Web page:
Confused and Dissapointed
About two months ago I met a FellowCraft Mason at a district deputy night, who was to be raised to the Third Degree at his Mother Lodge the following week. The enthusiastic Mason invited me to his raising and I was happy to attend. I was even more pleased in retrospect because the young man was an excellent candidate. It is rare these days that we see work done so flawlessly that it shows that sometimes the student becomes the master.
The following month I returned to his lodge to see him prove himself in the Third Degree and was equally pleased to see that he had learned this material to an equal level of proficiency.
At the end of the meeting he asked if we could meet the following week for a chat. He did not disclose what he wished to discuss, but I assumed it had to do with the Craft and immediately agreed. We met had lunch and I was surprised to learn that this eager and competent newly made Master Mason had many concerns about the Craft. For indeed the fraternity had me measure, weighed and found wanting.
I asked him if he would express his sentiments in the form of an article and promised to showcase them in this venue. What follows Brethren is an open letter to the fraternity. Let it be a waking call to us all that the time has come, if our fraternity is to survive, to get back to the basics.
An Open Letter To The Brethren
I am writing this letter to let you, my brothers, know how I feel about how my experience with "Masonry" has affected my life. I am a Master Mason and I have been to several lodges since I have become a Mason.
My family history dates back to three Crusades, a lineage of which I am very proud. My ancestors were Scottish and I am keeping with family traditions and beliefs. I have been amazed at the attitude and work ethics of the Craft, which is "hundreds of years old". I constantly hear the word masonry used in lodge, and not Masonry. I see some brothers who are flawless in their work and obligations, and others, who you would have to wonder how much time was spent on them, or if they understand that these obligations are ancient, and have meanings to them of which I don't really think they understand.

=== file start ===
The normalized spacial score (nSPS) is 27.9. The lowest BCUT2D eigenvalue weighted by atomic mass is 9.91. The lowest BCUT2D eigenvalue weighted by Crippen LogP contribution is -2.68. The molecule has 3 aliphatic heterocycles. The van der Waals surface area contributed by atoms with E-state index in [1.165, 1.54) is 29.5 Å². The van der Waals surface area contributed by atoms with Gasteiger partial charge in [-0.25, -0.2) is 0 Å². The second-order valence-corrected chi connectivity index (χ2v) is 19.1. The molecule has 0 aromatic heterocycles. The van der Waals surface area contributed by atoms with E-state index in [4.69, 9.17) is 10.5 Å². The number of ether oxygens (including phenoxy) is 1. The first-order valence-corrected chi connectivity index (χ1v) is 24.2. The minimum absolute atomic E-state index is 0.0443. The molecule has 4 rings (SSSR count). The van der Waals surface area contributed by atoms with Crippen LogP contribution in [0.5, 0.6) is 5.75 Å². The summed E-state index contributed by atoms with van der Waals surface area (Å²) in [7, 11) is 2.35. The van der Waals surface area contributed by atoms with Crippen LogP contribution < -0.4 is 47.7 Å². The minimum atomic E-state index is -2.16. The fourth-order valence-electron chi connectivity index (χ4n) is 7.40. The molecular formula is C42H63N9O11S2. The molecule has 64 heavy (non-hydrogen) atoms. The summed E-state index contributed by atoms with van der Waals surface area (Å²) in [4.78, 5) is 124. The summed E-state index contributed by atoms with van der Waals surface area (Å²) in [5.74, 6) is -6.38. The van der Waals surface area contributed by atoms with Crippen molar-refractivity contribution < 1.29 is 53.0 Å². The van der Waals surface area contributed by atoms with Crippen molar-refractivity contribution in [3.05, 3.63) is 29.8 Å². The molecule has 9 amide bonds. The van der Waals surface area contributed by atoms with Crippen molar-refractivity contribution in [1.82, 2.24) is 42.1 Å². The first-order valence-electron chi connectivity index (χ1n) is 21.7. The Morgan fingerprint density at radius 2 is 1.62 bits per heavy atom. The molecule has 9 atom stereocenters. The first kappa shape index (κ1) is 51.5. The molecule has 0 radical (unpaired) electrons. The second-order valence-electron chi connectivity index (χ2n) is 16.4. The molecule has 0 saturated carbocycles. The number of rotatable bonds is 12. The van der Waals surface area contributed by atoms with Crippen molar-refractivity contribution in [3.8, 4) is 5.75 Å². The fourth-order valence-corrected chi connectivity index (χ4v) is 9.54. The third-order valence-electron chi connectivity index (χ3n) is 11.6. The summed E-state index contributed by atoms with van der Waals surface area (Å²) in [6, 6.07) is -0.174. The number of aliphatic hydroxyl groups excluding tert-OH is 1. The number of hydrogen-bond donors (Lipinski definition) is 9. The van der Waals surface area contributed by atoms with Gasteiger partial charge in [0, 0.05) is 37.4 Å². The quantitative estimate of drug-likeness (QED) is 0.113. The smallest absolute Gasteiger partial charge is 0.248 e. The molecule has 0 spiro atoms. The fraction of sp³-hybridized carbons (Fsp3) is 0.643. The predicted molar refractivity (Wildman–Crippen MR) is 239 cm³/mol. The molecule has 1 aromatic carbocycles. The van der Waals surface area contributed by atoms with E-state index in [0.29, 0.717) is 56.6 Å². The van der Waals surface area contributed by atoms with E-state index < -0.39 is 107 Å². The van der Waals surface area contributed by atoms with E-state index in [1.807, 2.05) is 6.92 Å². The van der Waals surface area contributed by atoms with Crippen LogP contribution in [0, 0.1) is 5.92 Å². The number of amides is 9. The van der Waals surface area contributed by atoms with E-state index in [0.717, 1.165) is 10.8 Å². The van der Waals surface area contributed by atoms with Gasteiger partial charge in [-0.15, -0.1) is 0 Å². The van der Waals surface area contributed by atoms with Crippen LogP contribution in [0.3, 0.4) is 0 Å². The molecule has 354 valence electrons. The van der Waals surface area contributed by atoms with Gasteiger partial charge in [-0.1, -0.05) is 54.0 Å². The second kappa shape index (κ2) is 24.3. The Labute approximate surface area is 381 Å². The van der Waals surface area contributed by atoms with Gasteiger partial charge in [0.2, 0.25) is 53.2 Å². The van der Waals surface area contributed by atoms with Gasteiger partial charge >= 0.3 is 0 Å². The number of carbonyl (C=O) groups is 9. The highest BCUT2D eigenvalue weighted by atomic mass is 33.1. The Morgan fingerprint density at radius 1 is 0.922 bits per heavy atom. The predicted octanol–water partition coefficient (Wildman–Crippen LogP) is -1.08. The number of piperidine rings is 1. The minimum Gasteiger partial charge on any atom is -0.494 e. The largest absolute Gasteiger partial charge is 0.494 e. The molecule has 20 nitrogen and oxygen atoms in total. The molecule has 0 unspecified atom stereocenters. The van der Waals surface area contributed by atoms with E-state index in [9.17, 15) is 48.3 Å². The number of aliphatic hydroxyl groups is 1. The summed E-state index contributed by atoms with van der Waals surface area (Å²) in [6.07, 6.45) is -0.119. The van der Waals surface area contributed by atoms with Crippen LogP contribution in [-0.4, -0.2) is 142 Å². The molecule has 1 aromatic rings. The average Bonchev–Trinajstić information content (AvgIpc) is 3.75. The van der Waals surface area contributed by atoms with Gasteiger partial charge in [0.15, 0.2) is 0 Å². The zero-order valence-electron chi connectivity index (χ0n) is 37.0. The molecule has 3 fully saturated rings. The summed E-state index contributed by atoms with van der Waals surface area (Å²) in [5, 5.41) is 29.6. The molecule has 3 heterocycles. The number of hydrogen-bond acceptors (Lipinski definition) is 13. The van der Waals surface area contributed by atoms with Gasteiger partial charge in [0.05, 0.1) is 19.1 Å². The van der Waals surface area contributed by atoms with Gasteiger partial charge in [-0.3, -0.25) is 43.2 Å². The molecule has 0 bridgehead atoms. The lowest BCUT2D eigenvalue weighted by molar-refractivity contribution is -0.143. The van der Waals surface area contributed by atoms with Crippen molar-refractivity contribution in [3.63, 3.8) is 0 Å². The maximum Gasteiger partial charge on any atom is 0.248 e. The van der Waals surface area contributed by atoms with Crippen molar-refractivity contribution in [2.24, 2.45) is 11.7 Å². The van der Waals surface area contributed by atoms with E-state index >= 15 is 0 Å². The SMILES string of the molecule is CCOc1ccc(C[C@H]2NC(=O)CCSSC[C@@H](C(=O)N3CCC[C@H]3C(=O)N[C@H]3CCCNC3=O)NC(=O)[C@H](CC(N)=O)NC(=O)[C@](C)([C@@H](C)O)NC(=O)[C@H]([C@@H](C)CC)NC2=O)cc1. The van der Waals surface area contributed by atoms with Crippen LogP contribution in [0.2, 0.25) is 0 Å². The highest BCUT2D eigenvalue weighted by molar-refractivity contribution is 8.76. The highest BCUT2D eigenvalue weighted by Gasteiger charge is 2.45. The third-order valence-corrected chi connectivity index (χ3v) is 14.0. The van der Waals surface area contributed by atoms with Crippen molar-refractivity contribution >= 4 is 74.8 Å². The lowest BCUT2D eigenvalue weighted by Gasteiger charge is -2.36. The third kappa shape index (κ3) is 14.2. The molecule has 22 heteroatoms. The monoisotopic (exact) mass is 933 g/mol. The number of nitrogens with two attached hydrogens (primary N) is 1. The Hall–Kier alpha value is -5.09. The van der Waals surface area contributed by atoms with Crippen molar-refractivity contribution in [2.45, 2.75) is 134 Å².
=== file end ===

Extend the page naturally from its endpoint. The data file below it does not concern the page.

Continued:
Another thing that I see is a number of Lodges closing. This is distressing to all Masons, and I am sure that you have heard the same things that I have been told, "We don't have enough 'New Members'. Young people do not have the time or interest in joining."
I hope that you will not take this in the wrong light, but the reason I joined Masonry was not to go to dinners or to see how many degrees I could obtain but rather, to live a lifestyle that is not found in today's society. By this I mean that a Brotherhood, as I understand it, is a group of men who are firm in their convictions of helping one another, no matter what the circumstance, as long as it is "lawful" and not contrary to the laws of God.
I will continue to pursue knowledge within the Craft and help any Mason who requires help, if in my power to do so. I believe that in today's society, and especially now more than ever, considering what is happening in the world, that we as" Masons", should be moving to build our lodges stronger with Masonic education and doing more for our fellow brethren.
There are a number of new Masons who are joining the Craft, who want to seek knowledge of old and new. These members who are young, are not joining other organizations because they can't. They are coming to Masonry because of the fact, that their character is comprised of all of the things that we require in able to join our brotherhood. Some of them also will continue on to Templarism.
In closing I would like to leave you, My Brethren, with this thought:
Think back to the last paragraph of your first obligation, and I hope that you will see why I wrote this, and hope that you will understand.
Confused and Dissapointed
A Newly Raised Master Mason